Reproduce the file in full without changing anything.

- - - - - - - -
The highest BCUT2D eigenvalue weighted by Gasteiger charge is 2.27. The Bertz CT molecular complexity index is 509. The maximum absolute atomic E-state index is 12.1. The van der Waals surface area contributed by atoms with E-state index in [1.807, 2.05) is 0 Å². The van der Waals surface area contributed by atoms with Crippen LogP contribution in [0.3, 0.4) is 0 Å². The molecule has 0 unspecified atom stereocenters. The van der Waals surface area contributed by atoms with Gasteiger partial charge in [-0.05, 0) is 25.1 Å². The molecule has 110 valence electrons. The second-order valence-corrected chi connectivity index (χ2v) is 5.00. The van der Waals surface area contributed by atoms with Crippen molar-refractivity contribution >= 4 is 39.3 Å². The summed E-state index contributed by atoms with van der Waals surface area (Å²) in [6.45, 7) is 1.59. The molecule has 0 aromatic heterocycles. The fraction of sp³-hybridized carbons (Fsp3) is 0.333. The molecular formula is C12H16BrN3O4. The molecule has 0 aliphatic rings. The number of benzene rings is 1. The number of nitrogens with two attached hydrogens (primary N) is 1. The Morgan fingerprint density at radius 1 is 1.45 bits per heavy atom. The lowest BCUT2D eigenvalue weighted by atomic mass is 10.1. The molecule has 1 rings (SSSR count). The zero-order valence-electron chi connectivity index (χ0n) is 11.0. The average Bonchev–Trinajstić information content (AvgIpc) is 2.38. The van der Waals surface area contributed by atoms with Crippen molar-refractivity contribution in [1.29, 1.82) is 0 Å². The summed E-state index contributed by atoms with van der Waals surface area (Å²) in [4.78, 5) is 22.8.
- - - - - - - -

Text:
The highest BCUT2D eigenvalue weighted by Gasteiger charge is 2.27. The Bertz CT molecular complexity index is 509. The maximum absolute atomic E-state index is 12.1. The van der Waals surface area contributed by atoms with E-state index in [1.807, 2.05) is 0 Å². The van der Waals surface area contributed by atoms with Crippen LogP contribution in [0.3, 0.4) is 0 Å². The molecule has 0 unspecified atom stereocenters. The van der Waals surface area contributed by atoms with Gasteiger partial charge in [-0.05, 0) is 25.1 Å². The molecule has 110 valence electrons. The second-order valence-corrected chi connectivity index (χ2v) is 5.00. The van der Waals surface area contributed by atoms with Crippen molar-refractivity contribution >= 4 is 39.3 Å². The summed E-state index contributed by atoms with van der Waals surface area (Å²) in [6.45, 7) is 1.59. The molecule has 0 aromatic heterocycles. The fraction of sp³-hybridized carbons (Fsp3) is 0.333. The molecular formula is C12H16BrN3O4. The molecule has 0 aliphatic rings. The number of benzene rings is 1. The number of nitrogens with two attached hydrogens (primary N) is 1. The Morgan fingerprint density at radius 1 is 1.45 bits per heavy atom. The lowest BCUT2D eigenvalue weighted by atomic mass is 10.1. The molecule has 1 rings (SSSR count). The zero-order valence-electron chi connectivity index (χ0n) is 11.0. The average Bonchev–Trinajstić information content (AvgIpc) is 2.38. The van der Waals surface area contributed by atoms with Crippen molar-refractivity contribution in [1.29, 1.82) is 0 Å². The summed E-state index contributed by atoms with van der Waals surface area (Å²) in [4.78, 5) is 22.8.